Migrant abuse: $3,000 for their freedom
By Verónica Martínez/La Verdad
Last of a four-part series
CIUDAD JUAREZ – Nicole hung a poster of her name in pink letters on the wall between two portraits her mother, Ruth, had drawn to decorate the room that had been her home in a shelter in Ciudad Juárez. The two Honduran migrant women waited almost two years to cross into the United States under the Migrant Protection Protocols.
“We got here first and we’re still here,” Nicole, 19, said toward the end of May. A few days later, mid-June, she was able to cross the border to pursue her asylum claim.
Last February, her 11-year-old brother and her father came to Ciudad Juárez to join their MPP case. The family fled Honduras in shifts, and came to this community, which borders El Paso, Texas.
Nicole came first with her mom. What they experienced coming through Mexico and while they were in Ciudad Juárez hurt Nicole deeply, Ruth attested. Nicole uses medication to treat her anxiety and depression.
Nicole and her mother fled Quimistán, a municipality in the department of Santa Bárbara, where Ruth taught chemistry and biology.
A 17-year-old student threatened Ruth, demanding she give him a good grade. Ruth initially did not believe the threats and ignored them. The 47-year-old Honduran woman took them seriously when others told her of the rumors.
“He said he would get back at me with what I love the most, which is my daughter,” Ruth said. She said that making this kind of statement on the streets in Honduras is very different from doing it in a classroom, “where no one else is witness to the student’s connection to gangs.”
Part two: The police sold us to the mafia
Part three: A hellish 37 days among a group of traffickers
That was when Ruth decided to leave Honduras in mid-July 2019. Her husband and her son, both named Nicolás, went to live near the husband’s mother in Guatemala. As a truck driver, Nicolás was able to work in Guatemala and not return to Honduras.
Nicole left her life in Quimistán, where she says she was happy with her family. On weekends they would take long drives; she belonged to a dance group at school and only had a year to finish high school, where she was already taking advanced coding.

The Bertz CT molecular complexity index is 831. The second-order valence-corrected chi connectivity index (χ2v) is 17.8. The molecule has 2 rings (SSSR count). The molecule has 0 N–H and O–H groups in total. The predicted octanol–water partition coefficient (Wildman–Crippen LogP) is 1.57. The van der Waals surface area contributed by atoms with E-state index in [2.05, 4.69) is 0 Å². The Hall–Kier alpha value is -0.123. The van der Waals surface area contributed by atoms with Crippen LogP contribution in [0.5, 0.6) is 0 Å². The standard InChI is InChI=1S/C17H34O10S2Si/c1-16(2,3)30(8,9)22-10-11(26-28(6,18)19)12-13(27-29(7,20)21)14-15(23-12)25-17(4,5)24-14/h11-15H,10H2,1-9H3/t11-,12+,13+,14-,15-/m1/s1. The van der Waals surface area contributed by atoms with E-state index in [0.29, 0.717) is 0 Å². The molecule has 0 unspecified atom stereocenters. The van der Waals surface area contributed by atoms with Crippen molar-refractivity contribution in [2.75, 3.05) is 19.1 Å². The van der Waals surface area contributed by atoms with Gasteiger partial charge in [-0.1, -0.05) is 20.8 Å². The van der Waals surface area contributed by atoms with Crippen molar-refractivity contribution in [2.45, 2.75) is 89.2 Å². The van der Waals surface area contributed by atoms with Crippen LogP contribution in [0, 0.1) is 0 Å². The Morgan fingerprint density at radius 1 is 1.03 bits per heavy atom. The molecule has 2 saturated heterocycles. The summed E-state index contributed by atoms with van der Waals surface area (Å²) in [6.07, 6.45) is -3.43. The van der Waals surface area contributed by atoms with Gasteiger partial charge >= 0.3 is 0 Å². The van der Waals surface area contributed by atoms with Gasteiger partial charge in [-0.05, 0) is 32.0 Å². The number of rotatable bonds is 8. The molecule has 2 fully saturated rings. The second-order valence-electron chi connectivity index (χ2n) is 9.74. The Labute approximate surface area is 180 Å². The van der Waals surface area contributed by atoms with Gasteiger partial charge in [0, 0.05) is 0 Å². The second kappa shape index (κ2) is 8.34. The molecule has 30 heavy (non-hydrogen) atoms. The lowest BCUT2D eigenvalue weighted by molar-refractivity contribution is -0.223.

The mother and daughter took different means of transportation throughout Mexico. The worst part was going from Villa Hermosa to Puebla, Ruth said. With almost 100 other migrants, Ruth and Nicole were stuffed into a trailer for more than 12 hours. On top of them, more migrants sat on thin wooden benches which creaked, threatening to break at each turn.
The pair crossed into the United States through Ojinaga, Chihuahua, intending to ask for asylum. After spending four days in a detention center in San Antonio, they were transferred to El Paso and sent to Ciudad Juárez in early August 2019, in the early weeks of Migrant Protection Protocols (better known as “Remain in Mexico.”)
In Ciudad Juárez, they met with more difficulties and discrimination because of their status as migrants, Ruth said.
In January 2020, coming out of a supermarket in the Anapra area, Ruth and Nicole were approached by a man who assured them he was an Uber driver. They asked to be driven to the shelter where they lived for the first four months in Ciudad Juárez, but that never happened.
They were turned over to a group of kidnappers. They were held by criminals who contacted their relatives in Florida, demanding a $3,000 ransom. Ruth’s brother, who has lived in Miami for 18 years, made three payments of $950 to three different bank accounts. After covering the ransom, the women were released.
“We didn’t know what to do,” Ruth said, crying. “I really believe that is why my world came crashing down.”
With Nicolás’ arrival in Ciudad Juárez, Ruth felt safer going grocery shopping. Nicole would only go to the dentist, to her psychiatrist appointments and to a shop just steps from the shelter they moved to after being kidnapped.
Ruth and Nicolás never considered staying in Mexico. For Ruth, a 47-year-old mother, the main hurdle she faced was discrimination and xenophobia against migrants which she said they found in Ciudad Juárez. For Nicole, it’s the inhumane treatment they received while traveling through Mexico.
The last week in May, the family got news about their asylum process at the shelter.
“I have good news for you,” Ruth recalled the director’s words at the shelter where they stayed the last few months in Ciudad Juárez. They were told their case was considered to be mixed, since her husband and son were added to the asylum petition.
“It’s not that I think everything will be better on the other side, but what I want to feel is freedom,” Ruth said a few days before crossing the border. “I want to be able to go around freely, as I did in my country after that experience that separated us.”